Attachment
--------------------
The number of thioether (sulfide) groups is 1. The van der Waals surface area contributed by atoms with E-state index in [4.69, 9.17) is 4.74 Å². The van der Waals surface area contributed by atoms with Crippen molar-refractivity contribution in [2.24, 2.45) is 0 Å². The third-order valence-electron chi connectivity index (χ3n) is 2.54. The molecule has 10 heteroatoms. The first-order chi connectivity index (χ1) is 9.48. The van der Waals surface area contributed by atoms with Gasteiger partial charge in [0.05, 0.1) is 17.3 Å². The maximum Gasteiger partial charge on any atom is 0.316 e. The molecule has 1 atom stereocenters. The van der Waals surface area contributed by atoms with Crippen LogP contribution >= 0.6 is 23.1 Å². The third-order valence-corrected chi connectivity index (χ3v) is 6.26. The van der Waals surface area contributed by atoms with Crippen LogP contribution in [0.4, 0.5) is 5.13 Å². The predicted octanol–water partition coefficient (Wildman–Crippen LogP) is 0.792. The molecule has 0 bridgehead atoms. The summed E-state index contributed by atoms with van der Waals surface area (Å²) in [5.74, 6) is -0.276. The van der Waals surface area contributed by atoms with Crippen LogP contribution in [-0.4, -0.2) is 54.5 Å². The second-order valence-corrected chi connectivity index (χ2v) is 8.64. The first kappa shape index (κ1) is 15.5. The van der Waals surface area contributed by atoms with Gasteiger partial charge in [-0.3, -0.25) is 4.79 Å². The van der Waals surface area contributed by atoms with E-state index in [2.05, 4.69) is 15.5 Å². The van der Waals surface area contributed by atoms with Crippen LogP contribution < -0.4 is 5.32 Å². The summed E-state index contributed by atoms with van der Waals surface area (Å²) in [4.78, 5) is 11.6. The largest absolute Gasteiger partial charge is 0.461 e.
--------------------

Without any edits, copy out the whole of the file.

The number of thioether (sulfide) groups is 1. The van der Waals surface area contributed by atoms with E-state index in [4.69, 9.17) is 4.74 Å². The van der Waals surface area contributed by atoms with Crippen molar-refractivity contribution in [2.24, 2.45) is 0 Å². The third-order valence-electron chi connectivity index (χ3n) is 2.54. The molecule has 10 heteroatoms. The first-order chi connectivity index (χ1) is 9.48. The van der Waals surface area contributed by atoms with Gasteiger partial charge in [0.05, 0.1) is 17.3 Å². The maximum Gasteiger partial charge on any atom is 0.316 e. The molecule has 1 atom stereocenters. The van der Waals surface area contributed by atoms with Crippen LogP contribution >= 0.6 is 23.1 Å². The third-order valence-corrected chi connectivity index (χ3v) is 6.26. The van der Waals surface area contributed by atoms with Crippen LogP contribution in [0.4, 0.5) is 5.13 Å². The predicted octanol–water partition coefficient (Wildman–Crippen LogP) is 0.792. The molecule has 0 bridgehead atoms. The summed E-state index contributed by atoms with van der Waals surface area (Å²) in [5.74, 6) is -0.276. The van der Waals surface area contributed by atoms with Crippen LogP contribution in [-0.4, -0.2) is 54.5 Å². The second-order valence-corrected chi connectivity index (χ2v) is 8.64. The first kappa shape index (κ1) is 15.5. The van der Waals surface area contributed by atoms with Gasteiger partial charge in [-0.3, -0.25) is 4.79 Å². The van der Waals surface area contributed by atoms with E-state index in [2.05, 4.69) is 15.5 Å². The van der Waals surface area contributed by atoms with Crippen LogP contribution < -0.4 is 5.32 Å². The summed E-state index contributed by atoms with van der Waals surface area (Å²) in [4.78, 5) is 11.6. The largest absolute Gasteiger partial charge is 0.461 e.